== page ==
Having made the decision to take an extended trip, you’ve likely spent weeks if not months poring over maps and destination guides. You’ve probably also been saving like mad and have arranged a sabbatical from your job. This is the exciting part when everything is new and the world is your oyster. You can go anywhere, do anything, budget permitting of course.
Now you’ve made those important decisions, the nitty gritty details of what you’ll do with your home and possessions need attending too. You wouldn’t leave the trip itinerary until the last minute, and you shouldn’t leave safeguarding the home front to the last minute either.
By now you probably know exactly how long you’ll be away. Certainly, if you have a job to come back to, your traveling time is less flexible than if, say, you’re self employed or freelance and can work digitally. As soon as possible, turn your thoughts to how you’ll arrange your home security, for both your possessions and the actual bricks and mortar. There are two main options:
- Lock up and batten down the hatches then get friends or family to keep an eye on things
- Rent your house out so you have some income while you’re gone.
Obviously the last option is only possible if you’re going for six months or more, unless you can arrange a private let to a friend. This is an option if you’re employing a pet or house sitter. Whichever route you take, start planning early. If you’re simply locking up, are you comfortable leaving all your possessions in situ or would you feel more secure if the most valuable items were under safer lock and key? If you’re hiring a pet or house sitter, leave plenty of time for searching and vetting your prospects so you feel at peace leaving them in your home while you’re gone. If you’re taking on a stranger, checking references takes time.
Renting Out Your Home
For longer trips, home rentals are an excellent idea. Short term lets run for six months minimum, and the easiest route is to ask a letting agent to find suitable short term tenants. They will do all the checking, deal with the finances, and keep an eye on both tenant and property through inspections and organising running repairs if necessary. Decide early on if you’ll let furnished, unfurnished or part furnished. A letting agent can advise if you’re unsure which option is best suited to your needs. Regardless of which way you go on this, there will be some items you don’t want to leave in general use. For those, whether you have just a few personal items or a more sizeable load that includes some furniture, self storage is your best bet. Local and convenient, self storage units are available in a multitude of sizes, enabling you to store everything from a few boxes to a whole household. The terms are flexible too, with no long contracts, so you can come and go more or less to suit yourself. Most will only ask for a week’s notice when it comes time to reclaim your possessions.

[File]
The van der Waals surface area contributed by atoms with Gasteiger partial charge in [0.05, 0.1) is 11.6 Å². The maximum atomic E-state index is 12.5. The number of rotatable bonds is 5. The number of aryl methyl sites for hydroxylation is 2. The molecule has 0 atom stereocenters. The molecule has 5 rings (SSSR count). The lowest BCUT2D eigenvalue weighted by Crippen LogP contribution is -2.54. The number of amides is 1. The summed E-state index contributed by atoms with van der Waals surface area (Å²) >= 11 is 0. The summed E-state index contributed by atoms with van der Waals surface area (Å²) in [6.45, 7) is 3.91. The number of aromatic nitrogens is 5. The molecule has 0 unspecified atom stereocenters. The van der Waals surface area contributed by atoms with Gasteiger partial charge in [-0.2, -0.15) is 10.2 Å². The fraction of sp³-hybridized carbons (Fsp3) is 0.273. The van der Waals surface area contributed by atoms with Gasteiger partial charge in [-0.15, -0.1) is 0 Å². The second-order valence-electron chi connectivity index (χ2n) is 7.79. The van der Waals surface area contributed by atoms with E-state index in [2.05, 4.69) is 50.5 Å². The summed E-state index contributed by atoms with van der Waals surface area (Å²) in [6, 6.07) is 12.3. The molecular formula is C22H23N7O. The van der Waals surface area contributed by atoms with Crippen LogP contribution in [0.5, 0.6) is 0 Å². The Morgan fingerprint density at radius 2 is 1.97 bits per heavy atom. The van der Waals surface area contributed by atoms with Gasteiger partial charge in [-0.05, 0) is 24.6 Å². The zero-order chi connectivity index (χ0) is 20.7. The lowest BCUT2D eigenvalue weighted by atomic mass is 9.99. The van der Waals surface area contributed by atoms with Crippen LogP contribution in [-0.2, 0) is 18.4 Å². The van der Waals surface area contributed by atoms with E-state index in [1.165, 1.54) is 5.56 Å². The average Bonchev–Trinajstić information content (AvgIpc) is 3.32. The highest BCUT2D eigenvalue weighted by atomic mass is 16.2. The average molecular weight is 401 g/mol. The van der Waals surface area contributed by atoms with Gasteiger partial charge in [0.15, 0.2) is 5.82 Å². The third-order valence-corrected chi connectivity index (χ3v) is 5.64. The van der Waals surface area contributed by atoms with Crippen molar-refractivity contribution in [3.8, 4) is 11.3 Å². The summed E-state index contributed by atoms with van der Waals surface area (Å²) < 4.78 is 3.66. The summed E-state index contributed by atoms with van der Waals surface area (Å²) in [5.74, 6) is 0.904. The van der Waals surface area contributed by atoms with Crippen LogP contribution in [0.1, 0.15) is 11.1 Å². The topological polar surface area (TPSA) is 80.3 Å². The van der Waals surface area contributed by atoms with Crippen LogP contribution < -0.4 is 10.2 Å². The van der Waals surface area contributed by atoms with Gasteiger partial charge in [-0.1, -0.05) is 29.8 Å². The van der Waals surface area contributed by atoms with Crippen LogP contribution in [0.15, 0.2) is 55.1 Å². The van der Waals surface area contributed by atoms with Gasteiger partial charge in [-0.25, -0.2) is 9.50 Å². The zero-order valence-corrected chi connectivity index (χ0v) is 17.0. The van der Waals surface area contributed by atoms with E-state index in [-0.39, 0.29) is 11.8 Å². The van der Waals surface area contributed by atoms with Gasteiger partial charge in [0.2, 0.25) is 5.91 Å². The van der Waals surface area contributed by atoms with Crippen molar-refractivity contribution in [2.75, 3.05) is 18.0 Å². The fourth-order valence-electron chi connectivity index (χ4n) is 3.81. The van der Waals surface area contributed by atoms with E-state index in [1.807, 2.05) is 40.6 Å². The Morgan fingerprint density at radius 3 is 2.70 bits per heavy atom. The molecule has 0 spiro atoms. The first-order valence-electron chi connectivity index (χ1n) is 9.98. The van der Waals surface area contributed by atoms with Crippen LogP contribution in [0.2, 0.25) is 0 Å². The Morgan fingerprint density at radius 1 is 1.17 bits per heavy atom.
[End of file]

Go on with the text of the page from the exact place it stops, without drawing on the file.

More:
Start early. The more stuff you’re putting into storage the longer you’ll need so plan accordingly. Use sturdy boxes, and fill them as full as possible without making them too heavy (a tip here is to use more smaller boxes than fewer large ones). If you’re using a removal company to help you move bulky items into storage, keep in touch with them so they know well in advance if there are likely to be any changes to your plans. Also, ask them how they want to load your items so you can arrange to have them carried out of the house in the right order without having to climb over other things. If you’re getting friends to help, give them plenty of warning, arranging dates and times well in advance. It’s a lot of work and preparation, but by starting early and making checklists for decisions, packing, removals and storage you can avoid unnecessary stress. At the end of it all, you’ll set off with a clear head and no nagging worries. Bon Voyage!
Drew writes for Big Yellow Self Storage. See their website for more about storage and removals.